Due to reasons including the current global consumption of plastics and the regaining of biopolymers to utilize them in the fabrication of biodegradable materials, there has been increasing interest to utilize alternative raw materials from agricultural and food processing wastes in food packaging applications [56]. Biopolymers, called renewable polymers, can be classified into four categories: (i) biomass-based polymers, particularly from agro-resources, including polysaccharides (starches, lignocellulosic products, pectins, gums), lipids and protein (casein, whey, collagen/gelatin, zein, soy, and gluten), (ii) polymers obtained by microbial conversion (poly(hydroxyl alkanoates) (PHAs)), (iii) polymers chemically synthesized using monomers obtained from agro-resources (poly(lactic acid) (PLA)), and (iv) polymers obtained by chemical synthesis from fossil resources (aliphatic co-polyesters, aromatic co-polyesters) [57]. Among others, in this review we focused on the use of fruit and vegetable by-products including starches, cellulose derivatives, and pectin.
Starch has been considered as one of the most promising polymeric hydrocarbons and is composed of a mixture of two types of glucose polymers: 20–25% amylose, and 75–80% amylopectin. Amylose molecules form a helix structure by the bond angles in the range of 200–20,000 glucose units. Amylopectin is a branched molecule, in which linear chains of α(1→4)-linked glucosyl units are joined to each other by α(1→6) branches, containing up to two million glucose units [58]. The linear amylose exhibits mostly an amorphous structure, whereas the branched amylopectin has crystalline areas. Starch occurs as a stored carbohydrate in plants like rice, corn, cassava, potatoes, and cereal grain, which is in the form of granules, in different sizes and compositions [59]. Starch can be used as a filler, coating, or film due to its easy availability, abundance, biodegradability, lower cost, and good mechanical properties, providing a mixture with conventional polymers and ease of processing by the equipment used in conventional polymer processing, including extrusion and injection molding [60]. In addition to these, starch presents thermoplastic behavior. It can be fabricated in gelatinizing granular forms, with varying viscosities, water solubility, and water absorption by modifying the amylose/amylopectin ratio, moisture/plasticizer content, temperature, and pressure in the extruder [61]. On the other hand, it is not possible to use thermoplastic starch widely because of its moisture sensitivity and poor mechanical properties. They are generally used in polymer blends or nanocomposites, such as Mater-Bi (from Novamont, Novara, Italy), Bioplast® (from Biotec GmbH, Gütersloh, Germany), and NOVON® (from NOVON International, Buffalo, NY, USA) [16,62]. Moreover, starch can also be utilized in soluble compostable foams, expanded trays, or disposable dishes. Biopur® (from Biotec GmbH), Eco-Foam® (from National Starch & Chemical, Bridgewater Township, NJ, USA), and Envirofill® (from Norel, Waltham, MA, USA) have product lines of thermoplastic starch [16].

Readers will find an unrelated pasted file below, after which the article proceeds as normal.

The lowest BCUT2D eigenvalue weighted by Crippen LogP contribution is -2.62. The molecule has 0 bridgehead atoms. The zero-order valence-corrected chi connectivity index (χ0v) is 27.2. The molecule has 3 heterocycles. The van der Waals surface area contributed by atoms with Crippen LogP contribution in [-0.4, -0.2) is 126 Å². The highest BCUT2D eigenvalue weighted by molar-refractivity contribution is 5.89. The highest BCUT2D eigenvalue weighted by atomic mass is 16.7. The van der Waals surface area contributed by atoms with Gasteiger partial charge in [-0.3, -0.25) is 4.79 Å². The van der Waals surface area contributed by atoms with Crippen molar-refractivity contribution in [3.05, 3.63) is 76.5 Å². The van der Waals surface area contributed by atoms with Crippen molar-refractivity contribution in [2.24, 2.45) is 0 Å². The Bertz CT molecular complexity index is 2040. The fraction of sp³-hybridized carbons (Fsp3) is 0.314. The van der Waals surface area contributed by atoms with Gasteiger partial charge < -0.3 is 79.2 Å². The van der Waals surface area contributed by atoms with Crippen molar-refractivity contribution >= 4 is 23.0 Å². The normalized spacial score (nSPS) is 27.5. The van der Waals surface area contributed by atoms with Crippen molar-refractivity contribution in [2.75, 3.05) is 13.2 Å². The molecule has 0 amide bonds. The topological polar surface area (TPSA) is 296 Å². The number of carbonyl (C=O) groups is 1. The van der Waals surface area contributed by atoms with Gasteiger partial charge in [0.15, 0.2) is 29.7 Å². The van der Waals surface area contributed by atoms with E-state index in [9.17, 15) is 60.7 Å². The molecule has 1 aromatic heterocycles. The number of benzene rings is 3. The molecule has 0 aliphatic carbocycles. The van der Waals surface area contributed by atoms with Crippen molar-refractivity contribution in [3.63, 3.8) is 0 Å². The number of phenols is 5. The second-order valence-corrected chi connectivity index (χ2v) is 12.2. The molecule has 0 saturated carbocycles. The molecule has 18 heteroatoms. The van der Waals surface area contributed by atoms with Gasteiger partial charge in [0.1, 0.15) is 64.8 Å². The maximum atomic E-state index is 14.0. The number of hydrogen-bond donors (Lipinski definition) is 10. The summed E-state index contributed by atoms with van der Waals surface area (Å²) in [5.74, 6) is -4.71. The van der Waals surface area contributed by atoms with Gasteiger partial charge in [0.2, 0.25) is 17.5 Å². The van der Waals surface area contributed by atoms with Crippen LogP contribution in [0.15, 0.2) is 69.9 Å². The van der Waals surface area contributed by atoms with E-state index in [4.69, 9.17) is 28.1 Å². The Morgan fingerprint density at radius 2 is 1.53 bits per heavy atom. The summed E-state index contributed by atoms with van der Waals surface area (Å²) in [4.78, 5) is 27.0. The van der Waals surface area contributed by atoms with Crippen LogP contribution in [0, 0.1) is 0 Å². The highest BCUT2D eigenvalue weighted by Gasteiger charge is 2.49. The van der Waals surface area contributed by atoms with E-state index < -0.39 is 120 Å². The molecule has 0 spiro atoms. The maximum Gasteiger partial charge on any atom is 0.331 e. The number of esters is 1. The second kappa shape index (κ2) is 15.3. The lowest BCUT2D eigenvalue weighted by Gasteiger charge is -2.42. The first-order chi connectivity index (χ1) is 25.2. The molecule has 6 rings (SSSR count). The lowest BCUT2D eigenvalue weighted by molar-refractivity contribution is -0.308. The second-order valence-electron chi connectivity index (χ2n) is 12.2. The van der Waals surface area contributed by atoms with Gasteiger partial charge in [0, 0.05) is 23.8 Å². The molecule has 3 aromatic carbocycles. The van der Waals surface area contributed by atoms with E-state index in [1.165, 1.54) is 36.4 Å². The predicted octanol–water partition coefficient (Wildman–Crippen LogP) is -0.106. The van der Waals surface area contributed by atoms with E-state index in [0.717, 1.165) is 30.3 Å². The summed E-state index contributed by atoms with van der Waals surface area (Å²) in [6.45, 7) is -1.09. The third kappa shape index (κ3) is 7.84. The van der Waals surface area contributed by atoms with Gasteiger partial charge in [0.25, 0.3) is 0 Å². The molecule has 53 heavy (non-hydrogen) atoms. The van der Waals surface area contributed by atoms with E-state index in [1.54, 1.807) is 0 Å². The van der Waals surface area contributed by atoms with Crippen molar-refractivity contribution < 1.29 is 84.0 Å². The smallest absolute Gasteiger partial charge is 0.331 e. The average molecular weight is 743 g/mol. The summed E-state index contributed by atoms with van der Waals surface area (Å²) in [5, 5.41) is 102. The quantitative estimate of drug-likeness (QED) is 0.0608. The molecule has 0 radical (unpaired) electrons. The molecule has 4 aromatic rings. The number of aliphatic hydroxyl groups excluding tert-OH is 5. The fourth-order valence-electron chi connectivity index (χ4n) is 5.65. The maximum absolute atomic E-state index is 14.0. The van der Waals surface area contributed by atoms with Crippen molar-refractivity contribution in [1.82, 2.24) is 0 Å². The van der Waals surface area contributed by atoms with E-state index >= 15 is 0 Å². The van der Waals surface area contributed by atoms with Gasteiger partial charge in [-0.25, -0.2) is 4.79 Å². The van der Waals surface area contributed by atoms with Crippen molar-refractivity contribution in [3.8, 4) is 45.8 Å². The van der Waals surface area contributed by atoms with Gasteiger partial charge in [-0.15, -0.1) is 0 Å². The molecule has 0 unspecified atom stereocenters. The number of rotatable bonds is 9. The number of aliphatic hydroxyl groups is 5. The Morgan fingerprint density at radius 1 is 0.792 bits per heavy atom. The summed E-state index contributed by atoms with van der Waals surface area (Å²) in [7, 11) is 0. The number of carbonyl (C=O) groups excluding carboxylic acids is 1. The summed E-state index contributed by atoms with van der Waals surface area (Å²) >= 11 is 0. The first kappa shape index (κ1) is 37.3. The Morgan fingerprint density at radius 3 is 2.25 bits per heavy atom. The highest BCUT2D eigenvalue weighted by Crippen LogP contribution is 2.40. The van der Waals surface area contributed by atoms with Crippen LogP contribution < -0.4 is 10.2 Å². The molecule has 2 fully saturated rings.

Cellulose is one of the most plentiful biopolymers present in nature, consisting of repeating units of D-glucose linked via β-1,4 glycosidic bonds [63]. In the cell wall of plants and algae, cellulose occurs as a structural constituent, and wood is the major source of cellulose with a 40–50% ratio by weight. It is biodegradable, recyclable, renewable, biocompatible, and comparatively highly endurable [64]; therefore, it can be used in coatings, laminates, films, additives in construction products, nanocomposites, and pharmaceuticals [65]. The structure of cellulose is related to the isolation process, quantity of inter- and intramolecular hydrogen bonds, and degree of polymerization and crystallinity [66]. Due to its high crystallinity and insolubility in water, it is not a suitable candidate for film formation. Therefore, it is transformed into cellophane film, exhibiting better mechanical properties. Furthermore, cellophane is coated to enhance its humidity barrier structures to be used for bakery products, processed meat, cheese, and candy. On the other hand, due to its non-thermoplastic nature, cellophane is not suitable for heat sealing [67]. Furthermore, there have been several studies about cellulose-based blends such as low-density polyethylene/cellulose or low-density polyethylene/cellulose/chitin, chitosan to improve the biodegradability of cellulose [68].
Pectin, widely present in agricultural waste materials, can be altered by demethylation in the presence of calcium ions to form edible films [69]. Due to the fact that the moisture resistance of pectin films is quite low, it is limited to being utilized in food packaging. Thus, various attempts have been implemented on blending pectin and other biodegradable materials such as chitosan/pectin laminated films [70] and pectin/poly (vinyl alcohol) blends [71].